An instructional manipulation check, often abbreviated IMC, is a special kind of question inserted in a questionnaire among the regular questions, designed to check whether respondents are paying attention to the instructions. Discarding responses by participants who fail to read the instructions reduces the noise-to-signal ratio and can thereby increase the statistical power of an experiment. The tool was developed by Oppenheimer et al.
Eliminating random responses this way before performing statistical hypothesis testing may be considered a legitimate form of data manipulation, but should be duly mentioned in publications reporting on the outcome of the experiment in question.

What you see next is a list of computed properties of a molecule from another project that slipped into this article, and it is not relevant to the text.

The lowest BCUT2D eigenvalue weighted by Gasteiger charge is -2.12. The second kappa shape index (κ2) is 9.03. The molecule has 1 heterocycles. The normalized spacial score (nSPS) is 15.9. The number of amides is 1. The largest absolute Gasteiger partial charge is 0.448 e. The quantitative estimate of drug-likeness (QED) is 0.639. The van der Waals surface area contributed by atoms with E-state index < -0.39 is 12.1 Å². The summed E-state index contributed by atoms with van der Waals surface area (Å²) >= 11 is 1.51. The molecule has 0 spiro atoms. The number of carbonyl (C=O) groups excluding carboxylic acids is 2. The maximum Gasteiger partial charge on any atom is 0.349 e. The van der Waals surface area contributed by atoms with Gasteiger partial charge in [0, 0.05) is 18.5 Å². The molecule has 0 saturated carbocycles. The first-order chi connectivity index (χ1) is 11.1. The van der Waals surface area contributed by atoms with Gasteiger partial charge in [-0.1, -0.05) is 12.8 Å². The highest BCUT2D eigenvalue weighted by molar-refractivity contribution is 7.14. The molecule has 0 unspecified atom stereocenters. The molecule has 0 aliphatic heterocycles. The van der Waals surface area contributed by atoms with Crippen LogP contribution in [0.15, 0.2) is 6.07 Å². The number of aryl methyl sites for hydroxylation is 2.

Instructional manipulation check Wikipedia
Among several forms an IMC can take, a popular one is the so-called blue-dot task, suitable for on-line questionnaires. A number of larger blue circles are arranged according to a Likert scale from (say) "very rarely" to "very frequently". Participants who ignore the instructions and merely want to finish the task will just click any one of these circles. The instructions, however, ask the participants to ignore the larger circles and instead click a little blue dot at the bottom of the screen. Oppenheimer et al. report that in a large sample of undergraduate participants, approximately 7% failed this task.